Saving Money

4 Ways To Reduce The Cost Of Your Annual Flu Shot


Leaves falling, school buses on the roads, and cooler temperatures are all signs that flu season is fast approaching. According to the Centers For Disease Control and Prevention, flu vaccinations prevented 1.9 million influenza-associated illnesses during the 2014-2015 season. Having family members be sick is not only inconvenient, but could actually cost money if doctor visits and medication is involved. Severe cases of influenza can come cases even cause death. For these reasons, I take my family members to get a flu shot every year.

Flu shots aren’t terribly expensive, but at a cost of about $40 per person it can add up quickly for an entire family. The good news is there are ways to reduce, or even eliminate the cost of your yearly flu vaccination.

Medical Insurance

Flu vaccinations are typically considered preventative treatment, and covered by many medical insurance plans. Before paying for your shot, check with your provider and see if the treatment might be partially or even fully covered by your benefits.


Employers have an incentive to give you the best chance of staying healthy since you can’t be a productive employee if you’re at home in bed being ill. Because of this reason, many employers will offer flu shots at no cost to employees. Many (including my employer) make them available at the job location to make it as convenient as possible to receive the vaccination.


Many of the public schools in my district are offering free flu shots to students. While this wouldn’t cover all of the members of the family, if you live in a school district that offers this at least you can get your kids the vaccination at no cost.

Senior Centers

The flu tends to affect older people more severely. Many times senior centers will offer flu shots for seniors to help keep them healthy through the flu season.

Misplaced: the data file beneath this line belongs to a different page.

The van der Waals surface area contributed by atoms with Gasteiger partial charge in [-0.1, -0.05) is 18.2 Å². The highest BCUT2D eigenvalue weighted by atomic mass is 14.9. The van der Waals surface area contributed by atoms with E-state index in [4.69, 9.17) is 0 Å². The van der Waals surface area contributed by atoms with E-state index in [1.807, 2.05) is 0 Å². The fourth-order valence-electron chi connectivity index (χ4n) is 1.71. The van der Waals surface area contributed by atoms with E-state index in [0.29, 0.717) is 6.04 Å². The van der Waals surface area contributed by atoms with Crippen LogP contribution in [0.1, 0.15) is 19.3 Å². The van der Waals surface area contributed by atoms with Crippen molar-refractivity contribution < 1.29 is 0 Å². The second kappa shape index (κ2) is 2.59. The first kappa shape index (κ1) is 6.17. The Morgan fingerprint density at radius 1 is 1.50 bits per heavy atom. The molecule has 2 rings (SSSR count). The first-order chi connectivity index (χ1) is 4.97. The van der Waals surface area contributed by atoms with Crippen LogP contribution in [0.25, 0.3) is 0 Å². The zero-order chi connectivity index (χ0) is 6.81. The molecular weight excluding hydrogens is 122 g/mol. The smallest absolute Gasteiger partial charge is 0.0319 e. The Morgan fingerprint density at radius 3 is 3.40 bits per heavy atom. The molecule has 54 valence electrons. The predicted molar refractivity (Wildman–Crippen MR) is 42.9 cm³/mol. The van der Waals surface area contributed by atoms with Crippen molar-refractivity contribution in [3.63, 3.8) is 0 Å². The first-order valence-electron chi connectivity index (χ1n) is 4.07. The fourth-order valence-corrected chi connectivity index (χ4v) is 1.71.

Flu vaccinations can help keep you healthy and productive during the winter months. However, the cost of vaccinating yourself or an entire family may be cost prohibitive. The good news is that with a little effort, there are several ways that can reduce or eliminate this cost.

Do you get a flu vaccination each year? Have you encountered any other methods to reduce or eliminate the cost of the shot?

Brought to you courtesy of Brock

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About the author

Brock Kernin


  • After getting such a horrible flu 2 days after the vaccination, I decided to never get the vaccine again. I do catch an occasional cold, but it’s ‘light’ compared to that. Flu shots are not as expensive here and I think some are covered by insurance. Always a good idea to look into ways to save money though, thanks for sharing these strategies.

    • I believe they say it takes some time (a few weeks?) for the vaccine to take effect, so I would think that your reaction was a coincidence…..but who knows. Thanks for sharing your experiences, and for stopping by!

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